‘People who aren’t,’ said Joe.

‘It’s unbelievable,’ said Danny, ‘we get sucked into food talk every time we go in his office. I wind up starving.’ Danny was short, wiry and had no extra weight. He’d been wearing the same suit size since he was eighteen. He had pale skin and fading freckles, light brown hair and blue eyes. Joe was six-three, dark and broad.

Joe stopped. ‘Aw, shit…’

‘What?’ said Danny.

‘Would you look at that?’ Joe walked over to a silver Lexus. ‘That fucking shit.’ He pulled his keys out of his pocket and opened the door of his car, popping the glove box. He took out a cloth and started rubbing at a lump of tar on his windshield.

‘I’ve a pain in my fucking ass with that crap,’ he said. He looked up at the bridge from where the tar dripped in the heat.

‘Least it was a fresh one,’ said Danny. ‘How come you don’t have the ghetto sled?’ The ghetto sled was a detective’s B-team car, the one he could park two blocks from the projects and not have to worry about.

‘We got a meeting at Shaun’s school today, I’m going straight there. Or at least I would have been. Anna’s going to have to go it alone.’ Shaun was Joe’s eighteen-year-old son.

‘She won’t like that,’ said Danny. ‘What’s he been doing now?’

Joe shook his head. ‘You name it.’

‘He’s been through a lot.’

‘Yeah, but it’s fucking wearing me down. And Anna doesn’t need this kind of shit, going up to the school every month to answer to this asshole teacher fifteen years younger than us.’

‘Shaun’s a good kid,’ said Danny. ‘He’ll be in college next year, you won’t have to worry. Try having four under ten. I love them, but, man…’ He breathed out. ‘Now, come on. Say goodbye to the nice car and get into the shit one.’ There was a pool of five cars at Manhattan North. Any damage during a tour and the driver was left to face a bawling out by Rufo. The newer the car, the more likely Joe would take the wheel. Today, they had the oldest car – a grey Gran Fury; ‘You get a scratch on it, who gives a shit?’ said Danny. They pulled out and joined the traffic heading south on Broadway.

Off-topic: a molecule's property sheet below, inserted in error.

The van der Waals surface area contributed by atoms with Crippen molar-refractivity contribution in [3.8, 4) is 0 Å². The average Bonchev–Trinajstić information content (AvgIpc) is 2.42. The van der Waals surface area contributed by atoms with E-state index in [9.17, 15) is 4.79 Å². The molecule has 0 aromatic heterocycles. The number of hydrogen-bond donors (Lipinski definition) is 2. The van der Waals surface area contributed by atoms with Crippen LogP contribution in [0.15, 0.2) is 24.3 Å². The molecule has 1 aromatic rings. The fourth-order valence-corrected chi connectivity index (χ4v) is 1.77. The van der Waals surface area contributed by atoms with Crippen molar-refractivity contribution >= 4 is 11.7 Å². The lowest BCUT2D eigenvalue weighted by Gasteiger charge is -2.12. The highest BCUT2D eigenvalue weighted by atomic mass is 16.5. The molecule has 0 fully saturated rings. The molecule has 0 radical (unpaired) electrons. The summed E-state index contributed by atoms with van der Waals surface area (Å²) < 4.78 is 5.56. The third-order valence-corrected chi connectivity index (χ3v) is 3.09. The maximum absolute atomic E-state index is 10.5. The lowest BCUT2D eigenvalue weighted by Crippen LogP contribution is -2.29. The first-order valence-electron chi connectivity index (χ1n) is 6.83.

‘Can I ask what happened with Dr Mak?’ said Danny.

Joe grunted. ‘I staggered in, I got more Vicodin, I walked out.’

‘That’s it?’

‘That’s it,’ said Joe.

‘You mean that’s all you let it be, right?’

‘Who are you? Psych services?’

Danny ignored him. ‘I’m guessing you went in, told him you were real busy, just needed a prescription, gotta go.’

‘What else am I going to do?’ said Joe.

‘Let him treat you,’ said Danny.

Joe had TMD – Temporo Mandibular Joint Dysfunction. The least it would do was make his jaw crackle when he opened his mouth, the worst – spark excruciating pain all over his head. For years, Danny had watched him pop over-the-counter painkillers and decongestants. He’d recently moved on to Vicodin.

‘It’s getting worse,’ said Danny.

‘Yeah, so are you.’ Joe turned away. Yesterday’s phone call had jerked him back too far – to events he had spent wasted months trying to forget: the botched rescue of an eight-year-old kidnap victim and the near- destruction of his family. The little girl had been returned to her heartbroken mother and the two clung to each other, happily, desperately. Seconds later, the scene turned to graphic, bloody images he still couldn’t shake – the kidnapper had blown them up in retaliation for calling the cops. Joe confronted him moments later and pumped six bullets into his chest. His name was Donald Riggs.